Mimicking the Strategy of the Immune System: Insight Gained from Mathematics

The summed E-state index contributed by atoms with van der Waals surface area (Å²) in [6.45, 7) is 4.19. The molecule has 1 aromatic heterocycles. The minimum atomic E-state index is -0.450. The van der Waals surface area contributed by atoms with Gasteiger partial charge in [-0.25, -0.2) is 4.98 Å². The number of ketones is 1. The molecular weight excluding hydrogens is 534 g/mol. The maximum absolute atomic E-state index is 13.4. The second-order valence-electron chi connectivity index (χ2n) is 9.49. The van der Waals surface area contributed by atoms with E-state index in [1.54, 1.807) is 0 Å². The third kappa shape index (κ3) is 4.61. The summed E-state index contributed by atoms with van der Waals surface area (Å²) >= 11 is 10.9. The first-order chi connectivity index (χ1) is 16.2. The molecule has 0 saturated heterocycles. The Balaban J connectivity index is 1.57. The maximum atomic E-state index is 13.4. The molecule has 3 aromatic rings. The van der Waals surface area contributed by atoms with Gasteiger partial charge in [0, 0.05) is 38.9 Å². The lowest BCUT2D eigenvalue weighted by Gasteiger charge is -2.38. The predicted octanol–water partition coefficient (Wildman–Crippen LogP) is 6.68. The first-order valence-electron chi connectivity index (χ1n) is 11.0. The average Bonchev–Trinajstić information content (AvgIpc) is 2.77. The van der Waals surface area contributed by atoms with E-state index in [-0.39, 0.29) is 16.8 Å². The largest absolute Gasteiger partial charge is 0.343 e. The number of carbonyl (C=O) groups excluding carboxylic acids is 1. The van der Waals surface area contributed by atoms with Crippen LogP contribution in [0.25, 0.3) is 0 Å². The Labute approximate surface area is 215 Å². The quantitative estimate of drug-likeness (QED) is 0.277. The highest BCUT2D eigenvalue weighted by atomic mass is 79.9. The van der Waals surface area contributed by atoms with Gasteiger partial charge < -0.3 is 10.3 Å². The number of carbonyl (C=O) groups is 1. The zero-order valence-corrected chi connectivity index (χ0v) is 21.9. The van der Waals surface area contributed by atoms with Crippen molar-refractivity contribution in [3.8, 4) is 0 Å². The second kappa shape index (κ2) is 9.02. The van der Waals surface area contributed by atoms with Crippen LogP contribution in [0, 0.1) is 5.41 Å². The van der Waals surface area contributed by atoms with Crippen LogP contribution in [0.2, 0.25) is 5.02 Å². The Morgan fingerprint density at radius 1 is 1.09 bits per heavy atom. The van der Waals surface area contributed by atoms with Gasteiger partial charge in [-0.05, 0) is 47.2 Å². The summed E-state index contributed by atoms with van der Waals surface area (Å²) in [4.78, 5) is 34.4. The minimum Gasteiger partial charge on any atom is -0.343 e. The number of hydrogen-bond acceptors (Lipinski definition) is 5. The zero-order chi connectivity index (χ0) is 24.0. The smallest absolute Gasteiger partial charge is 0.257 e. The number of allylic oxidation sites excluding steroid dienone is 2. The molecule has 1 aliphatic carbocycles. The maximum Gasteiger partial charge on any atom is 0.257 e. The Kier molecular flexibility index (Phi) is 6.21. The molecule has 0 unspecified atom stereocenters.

The humoral immune response to antigenic challenge involves a Darwinian process of somatic mutations and selection for B-cells carrying higher affinity antibodies. Insufficient knowledge about this process may hamper the use genetically engineered antibodies for vaccination. The aim of the present work is to circumvent some of the experimental difficulties in the study of affinity maturation by investigating this system mathematically. Using dynamic programming methods we look for mutation rate as a function of clone size, which maximizes the probability that the required antibody structure is generated before the pathogen kills the host. We show analytically that the globally optimal strategy for a fast production of high affinity antibodies is to utilize a step-function mutation rate, i.e., a minimal mutation rate in early stages of the immune response, followed by the maximal possible rate when the proliferating B-cells population size exceeds a given threshold. Based on the methodology we have followed it may be concluded that the good performance of this simple, thrifty, two-stage strategy cannot be improved by evolutionary development of a more complex control of the response. Laboratory experiments are suggested for testing the validity of our theoretical results.
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